Peace paramount in anti-secession law
Beijing will use non-peaceful means to stop Taiwan's secession from China only as a last resort, according to Wang Zhaoguo, vice-chairman of the National People's Congress (NPC) Standing Committee yesterday.
He was explaining the draft anti-secession law to nearly 3,000 congress deputies. He speech drew long applause.
It is the first time China's top legislature has unveiled details of the proposed law, which is scheduled for a final vote on March 14. The draft is considered short and to the point, reportedly containing less than 1,000 Chinese characters.
Wang said the draft provides for the deployment of non-peaceful means and other necessary measures only:
Should "Taiwan independence" forces act to secede from China;
Should major incidents entailing Taiwan's secession from China occur;
Should the possibility of a peaceful reunification be completely exhausted.
The draft also hands power to the State Council, China's cabinet, and the Central Military Commission to decide on and execute "non-peaceful means and other necessary measures."
It also stresses any decision be promptly reported to the Standing Committee of the NPC.
Wang told national lawmakers any use of force would only target "Taiwan independence" secessionist forces rather than Taiwan compatriots.
The draft says "the State shall exert its utmost to protect the lives, property and other legitimate rights and interests of Taiwan civilians and foreign nationals to minimize losses" in the event of using force.
"At the same time, the State shall protect the rights and interests of Taiwan compatriots in other parts of China in accordance with law," Wang said. "The formulation of the law is both necessary and timely as the Taiwan authorities have intensified their 'Taiwan independence' activities," he added.
The pro-independence Democratic Progressive Party (DPP) administration led by Taiwan leader Chen Shui-bian has been pursuing de jure independence for the island through a "constitutional re-engineering project."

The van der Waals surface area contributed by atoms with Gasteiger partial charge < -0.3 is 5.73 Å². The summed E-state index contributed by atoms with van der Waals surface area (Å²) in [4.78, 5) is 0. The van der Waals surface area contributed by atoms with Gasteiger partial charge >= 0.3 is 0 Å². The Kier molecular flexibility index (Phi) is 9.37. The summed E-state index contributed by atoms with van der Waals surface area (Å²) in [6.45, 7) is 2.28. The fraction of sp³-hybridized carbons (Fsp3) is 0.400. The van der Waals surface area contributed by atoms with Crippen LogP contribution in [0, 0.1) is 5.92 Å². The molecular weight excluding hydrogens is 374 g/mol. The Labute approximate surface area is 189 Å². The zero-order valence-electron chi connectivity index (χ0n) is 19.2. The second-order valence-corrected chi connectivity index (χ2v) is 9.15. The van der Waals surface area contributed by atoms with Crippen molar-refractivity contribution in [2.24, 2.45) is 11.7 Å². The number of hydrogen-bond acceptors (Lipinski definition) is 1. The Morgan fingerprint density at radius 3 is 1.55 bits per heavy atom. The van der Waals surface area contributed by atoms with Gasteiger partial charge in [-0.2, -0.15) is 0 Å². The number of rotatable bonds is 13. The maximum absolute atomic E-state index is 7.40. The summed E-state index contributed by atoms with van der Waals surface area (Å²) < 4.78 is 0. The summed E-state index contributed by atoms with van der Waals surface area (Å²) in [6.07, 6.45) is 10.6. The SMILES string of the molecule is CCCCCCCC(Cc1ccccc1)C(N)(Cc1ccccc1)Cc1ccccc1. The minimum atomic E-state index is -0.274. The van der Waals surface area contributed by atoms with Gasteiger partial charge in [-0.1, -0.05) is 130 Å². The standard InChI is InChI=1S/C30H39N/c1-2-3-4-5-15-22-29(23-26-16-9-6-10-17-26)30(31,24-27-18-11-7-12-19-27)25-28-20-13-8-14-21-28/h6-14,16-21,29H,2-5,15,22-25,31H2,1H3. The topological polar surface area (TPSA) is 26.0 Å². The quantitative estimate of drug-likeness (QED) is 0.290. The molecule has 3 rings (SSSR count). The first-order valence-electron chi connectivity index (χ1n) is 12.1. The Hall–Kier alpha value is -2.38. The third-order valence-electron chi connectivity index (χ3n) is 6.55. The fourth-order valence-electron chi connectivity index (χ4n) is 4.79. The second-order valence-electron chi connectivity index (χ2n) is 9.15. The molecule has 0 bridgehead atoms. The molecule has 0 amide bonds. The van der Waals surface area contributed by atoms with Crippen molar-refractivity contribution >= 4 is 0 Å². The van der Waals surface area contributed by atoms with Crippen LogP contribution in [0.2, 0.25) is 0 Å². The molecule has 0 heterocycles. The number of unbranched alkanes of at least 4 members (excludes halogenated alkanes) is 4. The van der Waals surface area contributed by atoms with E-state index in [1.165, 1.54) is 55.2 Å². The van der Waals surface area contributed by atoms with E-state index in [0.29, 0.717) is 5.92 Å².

Chen has repeatedly pledged to draft a new "constitution" through referendum for Taiwan in 2006 and to bring any decision into force in 2008.
"Given the grave threat to China's sovereignty and territorial integrity, the mainland would be entitled to use non-peaceful means to resolutely oppose and check secessionist activities," Wang said.
"We have never forsworn the use of force. No sovereign state can tolerate secession and every sovereign state has the right to use necessary means to defend its sovereignty and territorial integrity," he added.
The Taiwan question is one that is left over from China's civil war of the late 1940s and resolving the issue and achieving China's complete reunification is the country's internal affair, he said.
"On this question, we will not submit to any interference by outside forces," he told the top legislature.
Despite his warning of the worst-case scenario, Wang stressed that China will refrain from using non-peaceful means.
"No one is more desirous of achieving a peaceful reunification than we are," he said.
"So long as there is a glimmer of hope for peaceful reunification, we will exert our utmost to make it happen rather than give up," he added.
Wang said the law provides concrete measures for developing cross-Straits relations and the resumption of cross-Straits consultations and negotiations.
Li Jiaquan, a senior researcher from the Institute of Taiwan Studies under the Chinese Academy of Social Sciences, said the legislation fully demonstrates China's "sincerity to strive for cross-Straits peace."
He told China Daily: "China needs a peaceful environment more than any other country to concentrate on developing its economy."